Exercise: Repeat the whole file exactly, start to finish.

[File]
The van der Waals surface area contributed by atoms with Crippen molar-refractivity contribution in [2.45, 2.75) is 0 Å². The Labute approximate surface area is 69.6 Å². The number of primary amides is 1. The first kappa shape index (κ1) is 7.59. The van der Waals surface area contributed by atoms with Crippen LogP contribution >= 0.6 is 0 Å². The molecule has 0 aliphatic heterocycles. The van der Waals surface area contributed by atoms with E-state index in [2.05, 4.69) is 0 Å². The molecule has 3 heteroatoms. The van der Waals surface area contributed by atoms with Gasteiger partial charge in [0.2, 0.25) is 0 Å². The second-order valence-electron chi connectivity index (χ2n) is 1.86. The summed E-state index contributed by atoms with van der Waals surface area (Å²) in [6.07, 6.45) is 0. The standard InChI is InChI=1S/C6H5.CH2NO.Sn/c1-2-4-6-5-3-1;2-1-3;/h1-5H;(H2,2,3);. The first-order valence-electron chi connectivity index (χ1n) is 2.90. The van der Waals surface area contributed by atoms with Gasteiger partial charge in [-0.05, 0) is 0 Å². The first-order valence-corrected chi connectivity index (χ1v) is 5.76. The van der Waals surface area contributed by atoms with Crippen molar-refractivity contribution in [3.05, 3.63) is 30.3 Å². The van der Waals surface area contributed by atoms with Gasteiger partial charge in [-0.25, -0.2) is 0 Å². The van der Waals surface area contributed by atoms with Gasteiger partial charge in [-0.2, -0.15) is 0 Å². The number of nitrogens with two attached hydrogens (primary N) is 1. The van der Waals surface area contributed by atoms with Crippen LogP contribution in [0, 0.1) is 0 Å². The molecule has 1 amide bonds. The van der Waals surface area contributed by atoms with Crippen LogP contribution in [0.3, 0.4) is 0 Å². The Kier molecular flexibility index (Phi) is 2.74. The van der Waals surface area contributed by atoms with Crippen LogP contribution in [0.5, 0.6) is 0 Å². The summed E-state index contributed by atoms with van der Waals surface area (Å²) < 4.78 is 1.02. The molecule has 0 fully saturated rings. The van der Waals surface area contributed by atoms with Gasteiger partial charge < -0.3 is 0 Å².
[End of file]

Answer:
The van der Waals surface area contributed by atoms with Crippen molar-refractivity contribution in [2.45, 2.75) is 0 Å². The Labute approximate surface area is 69.6 Å². The number of primary amides is 1. The first kappa shape index (κ1) is 7.59. The van der Waals surface area contributed by atoms with Crippen LogP contribution >= 0.6 is 0 Å². The molecule has 0 aliphatic heterocycles. The van der Waals surface area contributed by atoms with E-state index in [2.05, 4.69) is 0 Å². The molecule has 3 heteroatoms. The van der Waals surface area contributed by atoms with Gasteiger partial charge in [0.2, 0.25) is 0 Å². The second-order valence-electron chi connectivity index (χ2n) is 1.86. The summed E-state index contributed by atoms with van der Waals surface area (Å²) in [6.07, 6.45) is 0. The standard InChI is InChI=1S/C6H5.CH2NO.Sn/c1-2-4-6-5-3-1;2-1-3;/h1-5H;(H2,2,3);. The first-order valence-electron chi connectivity index (χ1n) is 2.90. The van der Waals surface area contributed by atoms with Gasteiger partial charge in [-0.05, 0) is 0 Å². The first-order valence-corrected chi connectivity index (χ1v) is 5.76. The van der Waals surface area contributed by atoms with Crippen molar-refractivity contribution in [3.05, 3.63) is 30.3 Å². The van der Waals surface area contributed by atoms with Gasteiger partial charge in [-0.25, -0.2) is 0 Å². The van der Waals surface area contributed by atoms with Gasteiger partial charge in [-0.2, -0.15) is 0 Å². The number of nitrogens with two attached hydrogens (primary N) is 1. The van der Waals surface area contributed by atoms with Crippen LogP contribution in [0, 0.1) is 0 Å². The molecule has 1 amide bonds. The van der Waals surface area contributed by atoms with Crippen LogP contribution in [0.3, 0.4) is 0 Å². The Kier molecular flexibility index (Phi) is 2.74. The van der Waals surface area contributed by atoms with Crippen LogP contribution in [0.5, 0.6) is 0 Å². The summed E-state index contributed by atoms with van der Waals surface area (Å²) < 4.78 is 1.02. The molecule has 0 fully saturated rings. The van der Waals surface area contributed by atoms with Gasteiger partial charge < -0.3 is 0 Å².